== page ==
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U.S. International Trade Commission Issues Long-Awaited Rule Amendments to Section 337 Practice

By Wilson Sonsini Goodrich & Rosati

On April 26, 2018, the International Trade Commission (ITC) published its long-awaited amendments to its Rules of General Application, Adjudication, and Enforcement. The amendments address a host of issues including the splitting or severance of investigations, early resolution on potentially dispositive issues, subpoena practice, and other procedures intended to address concerns about investigations conducted under Section 337 of the Tariff Act of 1930 (19 U.S.C. Section 1337).

The ITC first published proposed amendments on September 24, 2015, in a Notice of Proposed Rulemaking for 19 C.F.R. Parts 201 and 210 (NOPR) and received comments from six entities, including law firms, legal organizations, and a group of industry participants.

The ITC indicates that it believes the amendments will increase the efficiency of its Section 337 investigations and reduce the burdens and costs on the parties and the agency.

Several amendments address early rulings or requests for the same on potentially dispositive issues that would dispose of the entire investigation, including codifying the ITC’s 100-day pilot program. In addition, the amendments authorize the administrative law judge (ALJ) to hold expedited hearings on such issues. An ALJ will have discretion to stay discovery of any remaining issues during the pendency of the 100-day proceeding. An initial determination ruling on a potentially dispositive issue in a 100-day proceeding is due within 100 days of institution of an investigation so designated. These amendments are reflected in Rules 210.10(b)(3), 210.42(a)(3) and 210.43(a)(1). Although the NOPR had proposed permitting ALJs to designate potentially dispositive issues for inclusion in a 100-day proceeding and for parties to file requests for such by motion, the ITC declined to institute these provisions in view of concerns expressed by the commentators.

A pair of amendments, to Rules 210.10(a) and 210.14, respectively, permit the ITC to institute separate investigations based on a single complaint or permit the presiding ALJ to sever an investigation into two or more investigations where necessary to allow efficient adjudication. The ITC clarified the proposed rule so that the ITC can determine to institute multiple investigations based on a single complaint “for efficient adjudication.” The ITC declined to provide specific criteria in favor of flexibility, but noted that severance would likely occur where the complaint alleges a significant number of unrelated technologies, diverse products, unrelated patents, and/or unfair methods of competition or unfair acts such that the resulting investigation, if implemented as one case, may be unduly unwieldy or lengthy. The ITC expects that the Office of Unfair Import Investigations will raise the issue of possible multiple investigations with complainants during pre-institution draft complaint review process where concerns arise. An ALJ may determine to sever an investigation into two or more investigations at any time prior to or upon thirty days form institution and may be based upon a motion from any party. The severed investigations will be assigned to the same ALJ unless reassigned at the discretion of the chief ALJ.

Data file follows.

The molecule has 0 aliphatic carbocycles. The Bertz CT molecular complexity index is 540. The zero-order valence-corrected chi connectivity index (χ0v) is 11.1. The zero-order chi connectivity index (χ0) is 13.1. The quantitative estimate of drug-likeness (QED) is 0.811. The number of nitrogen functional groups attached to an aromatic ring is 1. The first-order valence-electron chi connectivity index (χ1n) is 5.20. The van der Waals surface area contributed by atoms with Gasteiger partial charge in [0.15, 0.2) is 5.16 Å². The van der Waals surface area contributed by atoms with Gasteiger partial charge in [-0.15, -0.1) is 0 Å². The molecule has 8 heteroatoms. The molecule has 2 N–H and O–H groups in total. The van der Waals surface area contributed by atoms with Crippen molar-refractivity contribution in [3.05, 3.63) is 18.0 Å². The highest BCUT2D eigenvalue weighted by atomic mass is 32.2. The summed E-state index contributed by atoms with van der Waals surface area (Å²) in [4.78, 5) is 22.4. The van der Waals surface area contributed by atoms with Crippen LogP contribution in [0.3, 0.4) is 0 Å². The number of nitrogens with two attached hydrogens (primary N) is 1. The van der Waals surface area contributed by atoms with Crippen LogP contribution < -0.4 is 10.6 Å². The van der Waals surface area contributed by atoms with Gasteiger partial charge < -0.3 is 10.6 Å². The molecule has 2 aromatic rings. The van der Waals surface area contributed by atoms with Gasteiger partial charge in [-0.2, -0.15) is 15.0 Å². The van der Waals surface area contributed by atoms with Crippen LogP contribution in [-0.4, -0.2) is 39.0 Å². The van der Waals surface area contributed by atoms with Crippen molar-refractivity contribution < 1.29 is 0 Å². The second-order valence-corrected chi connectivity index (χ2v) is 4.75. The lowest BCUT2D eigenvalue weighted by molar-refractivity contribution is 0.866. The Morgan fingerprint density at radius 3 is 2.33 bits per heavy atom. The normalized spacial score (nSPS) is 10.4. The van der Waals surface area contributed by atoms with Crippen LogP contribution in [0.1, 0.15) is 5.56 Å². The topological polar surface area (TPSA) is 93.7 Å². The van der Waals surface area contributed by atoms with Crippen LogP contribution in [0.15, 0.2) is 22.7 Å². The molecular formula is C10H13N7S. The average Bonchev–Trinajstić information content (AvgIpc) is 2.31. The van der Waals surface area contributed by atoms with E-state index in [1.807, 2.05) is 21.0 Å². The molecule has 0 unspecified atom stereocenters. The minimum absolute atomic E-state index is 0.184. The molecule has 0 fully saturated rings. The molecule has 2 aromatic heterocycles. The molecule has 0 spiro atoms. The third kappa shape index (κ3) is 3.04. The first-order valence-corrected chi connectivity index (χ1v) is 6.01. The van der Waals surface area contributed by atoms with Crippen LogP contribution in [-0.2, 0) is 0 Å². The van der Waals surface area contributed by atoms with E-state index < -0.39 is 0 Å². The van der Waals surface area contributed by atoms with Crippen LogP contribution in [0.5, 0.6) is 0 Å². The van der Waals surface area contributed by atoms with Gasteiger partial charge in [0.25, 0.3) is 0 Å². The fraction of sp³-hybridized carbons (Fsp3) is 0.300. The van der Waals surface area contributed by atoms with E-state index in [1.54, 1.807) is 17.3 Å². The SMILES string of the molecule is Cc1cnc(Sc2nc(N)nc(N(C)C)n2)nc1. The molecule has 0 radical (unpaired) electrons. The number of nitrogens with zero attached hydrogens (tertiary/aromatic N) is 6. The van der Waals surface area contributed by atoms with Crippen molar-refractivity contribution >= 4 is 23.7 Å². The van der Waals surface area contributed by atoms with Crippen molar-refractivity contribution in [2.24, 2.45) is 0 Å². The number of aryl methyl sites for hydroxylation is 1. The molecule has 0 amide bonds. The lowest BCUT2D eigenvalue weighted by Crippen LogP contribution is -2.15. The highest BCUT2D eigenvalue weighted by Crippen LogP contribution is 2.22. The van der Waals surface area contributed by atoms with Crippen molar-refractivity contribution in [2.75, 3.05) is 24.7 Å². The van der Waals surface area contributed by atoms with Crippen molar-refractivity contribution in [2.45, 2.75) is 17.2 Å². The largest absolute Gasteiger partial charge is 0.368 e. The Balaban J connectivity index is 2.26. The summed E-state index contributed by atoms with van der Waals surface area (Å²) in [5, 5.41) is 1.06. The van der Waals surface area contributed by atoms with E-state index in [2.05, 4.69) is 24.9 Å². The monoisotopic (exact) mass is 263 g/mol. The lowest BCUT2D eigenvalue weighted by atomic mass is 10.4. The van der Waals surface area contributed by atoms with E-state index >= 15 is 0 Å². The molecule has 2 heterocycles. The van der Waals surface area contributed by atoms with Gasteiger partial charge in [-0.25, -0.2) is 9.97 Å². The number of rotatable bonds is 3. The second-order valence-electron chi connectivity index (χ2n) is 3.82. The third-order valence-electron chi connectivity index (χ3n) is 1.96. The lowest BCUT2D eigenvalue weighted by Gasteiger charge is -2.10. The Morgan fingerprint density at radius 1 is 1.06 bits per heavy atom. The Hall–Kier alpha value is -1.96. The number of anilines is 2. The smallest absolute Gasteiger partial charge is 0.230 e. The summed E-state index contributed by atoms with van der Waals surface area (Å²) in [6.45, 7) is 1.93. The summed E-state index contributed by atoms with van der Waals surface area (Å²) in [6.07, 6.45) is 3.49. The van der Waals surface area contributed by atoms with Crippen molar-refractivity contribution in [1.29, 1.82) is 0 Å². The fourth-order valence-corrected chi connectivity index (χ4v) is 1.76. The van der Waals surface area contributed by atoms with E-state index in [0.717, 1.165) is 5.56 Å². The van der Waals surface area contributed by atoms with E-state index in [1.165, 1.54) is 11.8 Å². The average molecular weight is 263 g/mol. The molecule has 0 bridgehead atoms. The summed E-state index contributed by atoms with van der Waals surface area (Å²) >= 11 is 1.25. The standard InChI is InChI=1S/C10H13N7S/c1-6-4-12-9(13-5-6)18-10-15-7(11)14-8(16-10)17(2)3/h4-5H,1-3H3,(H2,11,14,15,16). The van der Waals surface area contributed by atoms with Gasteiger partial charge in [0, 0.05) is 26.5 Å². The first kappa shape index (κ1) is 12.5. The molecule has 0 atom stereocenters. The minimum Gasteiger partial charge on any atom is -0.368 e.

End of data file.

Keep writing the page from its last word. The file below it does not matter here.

Proposed amendments to Rule 210.32(e) sought to clarify subpoena practice and to bring the ITC’s subpoena practice in closer conformity with the Federal Rules of Civil Procedure. The amendments provide that a party upon which a subpoena has been served may file an objection to the subpoena or motion to quash within ten days of receipt of the subpoena or as the ALJ may provide. In particular, the ITC sought to capture the burden shifting of the Federal Rules of Civil Procedure such that when a subpoenaed entity files and objection, the burden shifts to the requesting party, requiring the requester to file for relief. The ITC’s purpose was to require the requesting party to prove that information it seeks form the subpoenaed party is relevant and not burdensome. The amendments clarify that that after an objection is made and negotiations fail, the requesting party must provide notice before seeking judicial enforcement. The ITC noted that the ALJ may potentially require that the parties meet and confer prior to the filing of a request for judicial enforcement.

Additional amendments address a host of issues, including clarifying rules regarding sanctions for abuse of discovery, conforming the preservation of privilege between counsel and expert witnesses to practice in federal district court, allowing the use of agreed-upon designated deposition testimony in lieu of live witness testimony, and affording parties in enforcement and temporary relief proceedings the opportunity for a hearing.

For more information on practice before the ITC or related matters, please contact any member of the intellectual property litigation and counseling practice at Wilson Sonsini Goodrich & Rosati.

Compliments of Wilson Sonsini Goodrich & Rosati, member of the EACCNY